10 May 2014

Daiman plans RM1.4b Johor project

  10 May 2014


DATUK Tong Kooi Ong and his partner from the days of Sunrise Bhd, Datuk Allan Lim Kim Huat, are planning a yet-unnamed RM1.4bil integrated project in Plentong, Johor, that mirrors the trendy Publika in Mont’Kiara with Johor-based Daiman Development Bhd.

The 12.3-acre project has received the necessary approvals from the authorities and is slated to be launched over three phases starting late this year, Daiman chief financial officer Eddie Chan tells StarBizWeek via email.

“We are constantly reviewing the selling price of the three components given the current soft business environment. The project consists of high-rise residences, offices and retail.

“The high-rise development will cater mostly to local buyers and will be priced to make our units affordable.

“Our partners (Tong and Lim) will provide the software, gleaned from their experience developing Mont’Kiara,” he says.

Daiman had last August inked a 50:50 joint venture with Rainbow Crest Sdn Bhd, which is jointly owned by Tong and Lim, and Everest Esplanade Sdn Bhd to develop a parcel of land in Plentong belonging to Daiman.

Under the agreement, Rainbow Crest will provide management services to the joint venture and the initial funding.

“The joint venture will carry out premium mixed-use development that optimises space, design and creativity, delivering a unique real estate proposition comprising street-fronting retail lots for the residence and neighbouring communities, luxurious serviced residence which meets the aspirations and needs of locals and foreigners, and modern office buildings to cater for the growing demand for office space,” Daiman had said in a stock exchange filing.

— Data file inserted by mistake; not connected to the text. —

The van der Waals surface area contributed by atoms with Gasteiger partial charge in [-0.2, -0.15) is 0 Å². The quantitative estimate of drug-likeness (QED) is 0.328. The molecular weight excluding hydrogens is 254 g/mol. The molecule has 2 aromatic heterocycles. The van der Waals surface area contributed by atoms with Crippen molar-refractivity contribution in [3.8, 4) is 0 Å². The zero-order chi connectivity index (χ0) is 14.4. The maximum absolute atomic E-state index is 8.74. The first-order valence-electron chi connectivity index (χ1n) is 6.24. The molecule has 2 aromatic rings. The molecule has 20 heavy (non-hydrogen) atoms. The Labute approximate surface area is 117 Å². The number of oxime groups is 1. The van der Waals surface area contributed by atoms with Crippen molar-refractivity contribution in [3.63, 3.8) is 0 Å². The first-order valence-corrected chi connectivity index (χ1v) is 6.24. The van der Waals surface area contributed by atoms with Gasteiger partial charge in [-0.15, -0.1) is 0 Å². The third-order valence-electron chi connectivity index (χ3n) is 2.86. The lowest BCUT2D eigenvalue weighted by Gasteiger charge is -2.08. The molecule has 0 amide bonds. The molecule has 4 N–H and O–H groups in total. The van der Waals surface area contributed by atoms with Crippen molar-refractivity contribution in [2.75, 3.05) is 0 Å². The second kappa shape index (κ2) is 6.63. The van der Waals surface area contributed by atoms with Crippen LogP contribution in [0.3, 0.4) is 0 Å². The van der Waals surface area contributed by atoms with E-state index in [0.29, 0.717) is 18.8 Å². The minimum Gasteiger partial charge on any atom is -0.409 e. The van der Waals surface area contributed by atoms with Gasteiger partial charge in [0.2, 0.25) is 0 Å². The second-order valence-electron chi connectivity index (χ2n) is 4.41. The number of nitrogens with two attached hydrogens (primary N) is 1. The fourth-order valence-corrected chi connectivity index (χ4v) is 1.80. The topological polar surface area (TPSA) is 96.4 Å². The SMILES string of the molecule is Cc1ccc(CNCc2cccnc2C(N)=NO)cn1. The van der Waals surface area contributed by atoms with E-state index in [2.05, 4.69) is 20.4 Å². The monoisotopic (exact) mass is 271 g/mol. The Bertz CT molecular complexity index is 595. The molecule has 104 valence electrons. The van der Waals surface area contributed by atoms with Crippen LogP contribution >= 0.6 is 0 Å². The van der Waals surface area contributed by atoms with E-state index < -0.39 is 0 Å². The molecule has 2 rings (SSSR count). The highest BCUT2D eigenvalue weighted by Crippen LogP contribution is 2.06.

The Publika mall, an increasingly popular hangout for affluent Hartamas and Mont’Kiara folk, is best known for going against the grain of the conventional shopping complex with its focus on the arts.

It has nurtured a deep connection with the local arts scene and played host to artists and art shows by placing galleries and theater space alongside independent coffee houses and niche boutiques.

In 2010, Tong, Lim and Tropicana Corp Bhd’s Tan Sri Danny Tan Chee Sing had agreed to sell their controlling interest in Sunrise, which is synonymous with Mont’Kiara, to the then UEM Land Holdings Bhd for RM1.39bil in UEM Land shares and loan stocks.

The merged Sunrise-UEM Land is now UEM Sunrise Bhd.

Daiman currently owns more than 2,200 acres in Johor, where billions of ringgit worth of projects are taking shape within the Iskandar Malaysia economic corridor.

While Iskandar Malaysia, a multi-year development spearheaded by Khazanah Nasional Bhd and the state government, is bringing much-needed investment into Johor, there are worries that it is on the verge of an oversupply.

The influx of developers from China, which have been scooping up large amounts of land at record prices to build thousands of apartment units, is also stoking concern, according to property players.

“As an indigenous and a long-term developer, Daiman is concerned about speculative play by developers who come to make a quick profit. Land prices have been driven upwards because of this and consequently, prices of high-rise units are now close to those in Kuala Lumpur.

“There are already indications of oversupply, with the take-up rates of recent high rise launches of below 50%. We believe that demand will not be able to catch up with the large incoming supply,” Chan says.

The group, however, believes that the landed residential segment remains resilient. “Daiman will continue to focus on affordable landed property development,” Chan explains.

Its land holdings will increase by some 300 acres when it concludes negotiations for land in Sedenak in the Kulaijaya district, he adds. “We continue to look for opportunities to grow our landbank both in Johor and elsewhere, but only if the economics makes sense.”